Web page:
An employee who is dismissed and has been employed with the same company for 12, 15 or 18 years is entitled to a special pay of 1, 2 or 3 months' salary under section 2a of the Salaried Employees Act.
The purpose of this provision is to ease the transition to a new job for older employees who have been employed with the same company for many years. However, older employees who have no intention of seeking new employment after the dismissal are not entitled to severance pay. According to applicable law, the right to severance pay is therefore forfeited if the employee is entitled to state pension or retirement pension from the employer and if the employee entered into this arrangement before the employee reaching 50.
Until the ruling in the Ole Andersen case, the exemption provision concerning severance pay was construed by the Danish courts with the result that an employee would forfeit the right to severance pay if he could receive retirement pension from the employer irrespective of whether the employee was in fact to make use of this option.
According to the European Court of Justice, this construction is contrary to the EU principle on prohibition against discrimination due to age. The European Court of Justice found that the rule was based on an age criterion which did not take into consideration whether the employee intended to continue his professional career after the effective date of termination.
The Danish courts therefore had to change the way to apply this rule to make it consistent with EU law. This was done by deciding cases on an employee's right to severance pay where the employee was entitled to pension in such a way that if the employee had forfeited the right to retirement pension by actively seeking new employment and pursuing a professional career after the effective date of termination, the employee did not forfeit the right to severance pay.
In January 2014, the Supreme Court stated in a case concerning the right to severance pay that it was not possible on the basis of applicable law or the Ole Andersen judgment to conclude sufficiently clear guidelines as to the cases in which an employee waived retirement pension to pursue a professional career. The Supreme Court also stated that this delimitation should be made by the legislature as the question is political and does not belong under the courts.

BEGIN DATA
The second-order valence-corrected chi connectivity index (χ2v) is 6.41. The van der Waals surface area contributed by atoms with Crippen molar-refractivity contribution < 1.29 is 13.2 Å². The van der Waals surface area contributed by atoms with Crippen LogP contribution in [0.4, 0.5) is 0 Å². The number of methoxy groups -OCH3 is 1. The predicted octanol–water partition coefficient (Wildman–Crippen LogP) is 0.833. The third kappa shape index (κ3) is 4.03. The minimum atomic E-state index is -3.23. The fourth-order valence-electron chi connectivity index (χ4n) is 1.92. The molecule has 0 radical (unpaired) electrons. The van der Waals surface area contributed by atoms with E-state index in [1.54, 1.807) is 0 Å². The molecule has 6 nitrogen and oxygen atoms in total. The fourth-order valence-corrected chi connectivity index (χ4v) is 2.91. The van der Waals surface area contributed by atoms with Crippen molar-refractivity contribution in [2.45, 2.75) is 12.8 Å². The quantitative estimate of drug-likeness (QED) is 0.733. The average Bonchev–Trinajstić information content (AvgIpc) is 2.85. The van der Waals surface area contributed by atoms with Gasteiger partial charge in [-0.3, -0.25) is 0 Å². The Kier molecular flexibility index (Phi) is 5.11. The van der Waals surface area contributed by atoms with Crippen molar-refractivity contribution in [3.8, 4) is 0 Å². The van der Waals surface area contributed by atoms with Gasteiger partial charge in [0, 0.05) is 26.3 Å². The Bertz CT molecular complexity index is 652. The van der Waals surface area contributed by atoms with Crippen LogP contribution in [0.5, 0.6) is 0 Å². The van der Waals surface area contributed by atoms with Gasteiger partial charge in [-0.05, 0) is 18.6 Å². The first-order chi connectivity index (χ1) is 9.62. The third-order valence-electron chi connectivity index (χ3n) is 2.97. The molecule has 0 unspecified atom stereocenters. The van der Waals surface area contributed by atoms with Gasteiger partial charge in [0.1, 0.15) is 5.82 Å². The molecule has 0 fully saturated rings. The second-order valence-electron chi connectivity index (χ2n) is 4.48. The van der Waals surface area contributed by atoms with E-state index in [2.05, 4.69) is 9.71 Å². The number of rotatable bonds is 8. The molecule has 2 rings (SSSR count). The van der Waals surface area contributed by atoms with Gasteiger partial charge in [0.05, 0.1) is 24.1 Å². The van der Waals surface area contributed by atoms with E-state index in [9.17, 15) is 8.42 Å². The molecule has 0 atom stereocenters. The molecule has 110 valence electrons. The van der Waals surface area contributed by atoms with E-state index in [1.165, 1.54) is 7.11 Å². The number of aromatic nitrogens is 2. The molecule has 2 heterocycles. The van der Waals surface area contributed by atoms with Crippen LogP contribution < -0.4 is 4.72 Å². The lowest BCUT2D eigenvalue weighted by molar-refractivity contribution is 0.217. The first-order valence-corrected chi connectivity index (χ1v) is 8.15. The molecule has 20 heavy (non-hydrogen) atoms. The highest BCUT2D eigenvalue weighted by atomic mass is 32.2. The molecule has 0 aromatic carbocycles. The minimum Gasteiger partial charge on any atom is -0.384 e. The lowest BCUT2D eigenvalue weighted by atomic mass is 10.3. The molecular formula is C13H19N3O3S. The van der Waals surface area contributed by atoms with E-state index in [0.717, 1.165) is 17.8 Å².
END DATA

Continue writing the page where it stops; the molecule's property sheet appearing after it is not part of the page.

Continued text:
IMPLICATIONS OF THE NEW BILL
The new bill means a significant simplification of the applicable rules on severance pay. The exemption provision that the employee's right to severance pay will lapse if the employee is entitled to state pension or retirement pension will be deleted in the new section 2a.
Whether the employee is entitled to pension or retires will therefore not be important for the right to severance pay, and it will therefore no longer be necessary to bring legal action to determine whether an employee has pursued or is pursuing a professional carrier after the effective date of termination.
The bill also contains a simplification of the rules on fixing of severance pay. An employee who has been employed for 12-17 years at the effective date of termination is entitled to compensation of 1 month's salary, while an employee who has been employed for 17 years or more at the effective date of termination is entitled to compensation of three months' salary. It is therefore no longer possible to receive compensation equivalent to two months' salary.
With the bill, there is a new focus on section 2a. Previously, the purpose of compensation was to ease the transition to new employment for older employees who had been employed with the same company for many years. Now, compensation is instead a kind of reward for long-term and loyal employment with the same company.
The act is expected to come into force on 1 February 2015 and will have effect on future dismissals.
Since the Ole Andersen ruling in 2010, the legal position has been very unclear and untenable - especially for employers.
In each case, an assessment of whether a dismissed employee intends to pursue a professional career must be made specifically for each case and based on unclear guidelines. In many cases, this assessment will have to be based on actions committed after the effective date of termination with the consequence that it has been difficult for the employer to assess whether an older employee is entitled to severance pay. For the same reason, the courts have been reluctant to rule that the employer has violated the rules on severance pay, which has resulted in an unclear legal position for the employees.
An amendment to legislation has been necessary since 2010 to clarify the legal position and to make the rules consistent with EU law. As the exemption provision is to be deleted from section 2a, it will no longer be excusable for the employer to violate the rules on severance pay.